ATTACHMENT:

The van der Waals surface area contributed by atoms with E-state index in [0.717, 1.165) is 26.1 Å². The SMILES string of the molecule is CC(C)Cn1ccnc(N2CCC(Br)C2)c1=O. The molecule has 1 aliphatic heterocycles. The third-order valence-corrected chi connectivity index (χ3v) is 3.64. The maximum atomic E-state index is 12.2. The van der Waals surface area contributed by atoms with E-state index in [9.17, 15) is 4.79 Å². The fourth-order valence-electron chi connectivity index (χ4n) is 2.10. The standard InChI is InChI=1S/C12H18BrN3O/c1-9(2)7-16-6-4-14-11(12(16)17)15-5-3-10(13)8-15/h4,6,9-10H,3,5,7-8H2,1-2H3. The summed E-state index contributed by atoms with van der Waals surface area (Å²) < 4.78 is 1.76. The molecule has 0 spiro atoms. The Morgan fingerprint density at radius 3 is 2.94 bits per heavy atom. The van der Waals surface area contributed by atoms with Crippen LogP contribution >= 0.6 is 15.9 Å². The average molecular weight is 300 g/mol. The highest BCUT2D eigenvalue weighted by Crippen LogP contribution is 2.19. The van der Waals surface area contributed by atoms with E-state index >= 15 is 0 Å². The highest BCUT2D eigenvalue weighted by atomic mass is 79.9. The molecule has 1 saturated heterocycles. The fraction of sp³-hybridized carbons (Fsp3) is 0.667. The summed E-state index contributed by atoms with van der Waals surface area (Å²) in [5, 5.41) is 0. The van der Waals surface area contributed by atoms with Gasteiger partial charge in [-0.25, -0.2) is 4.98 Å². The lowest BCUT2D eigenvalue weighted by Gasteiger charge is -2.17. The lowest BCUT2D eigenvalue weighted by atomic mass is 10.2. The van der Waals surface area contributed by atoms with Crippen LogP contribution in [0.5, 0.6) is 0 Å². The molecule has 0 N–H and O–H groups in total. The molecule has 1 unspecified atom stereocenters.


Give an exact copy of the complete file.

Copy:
The van der Waals surface area contributed by atoms with E-state index in [0.717, 1.165) is 26.1 Å². The SMILES string of the molecule is CC(C)Cn1ccnc(N2CCC(Br)C2)c1=O. The molecule has 1 aliphatic heterocycles. The third-order valence-corrected chi connectivity index (χ3v) is 3.64. The maximum atomic E-state index is 12.2. The van der Waals surface area contributed by atoms with E-state index in [9.17, 15) is 4.79 Å². The fourth-order valence-electron chi connectivity index (χ4n) is 2.10. The standard InChI is InChI=1S/C12H18BrN3O/c1-9(2)7-16-6-4-14-11(12(16)17)15-5-3-10(13)8-15/h4,6,9-10H,3,5,7-8H2,1-2H3. The summed E-state index contributed by atoms with van der Waals surface area (Å²) < 4.78 is 1.76. The molecule has 0 spiro atoms. The Morgan fingerprint density at radius 3 is 2.94 bits per heavy atom. The van der Waals surface area contributed by atoms with Crippen LogP contribution >= 0.6 is 15.9 Å². The average molecular weight is 300 g/mol. The highest BCUT2D eigenvalue weighted by Crippen LogP contribution is 2.19. The van der Waals surface area contributed by atoms with E-state index >= 15 is 0 Å². The highest BCUT2D eigenvalue weighted by atomic mass is 79.9. The molecule has 1 saturated heterocycles. The fraction of sp³-hybridized carbons (Fsp3) is 0.667. The summed E-state index contributed by atoms with van der Waals surface area (Å²) in [5, 5.41) is 0. The van der Waals surface area contributed by atoms with Gasteiger partial charge in [-0.25, -0.2) is 4.98 Å². The lowest BCUT2D eigenvalue weighted by Gasteiger charge is -2.17. The lowest BCUT2D eigenvalue weighted by atomic mass is 10.2. The van der Waals surface area contributed by atoms with Crippen LogP contribution in [0.5, 0.6) is 0 Å². The molecule has 0 N–H and O–H groups in total. The molecule has 1 unspecified atom stereocenters.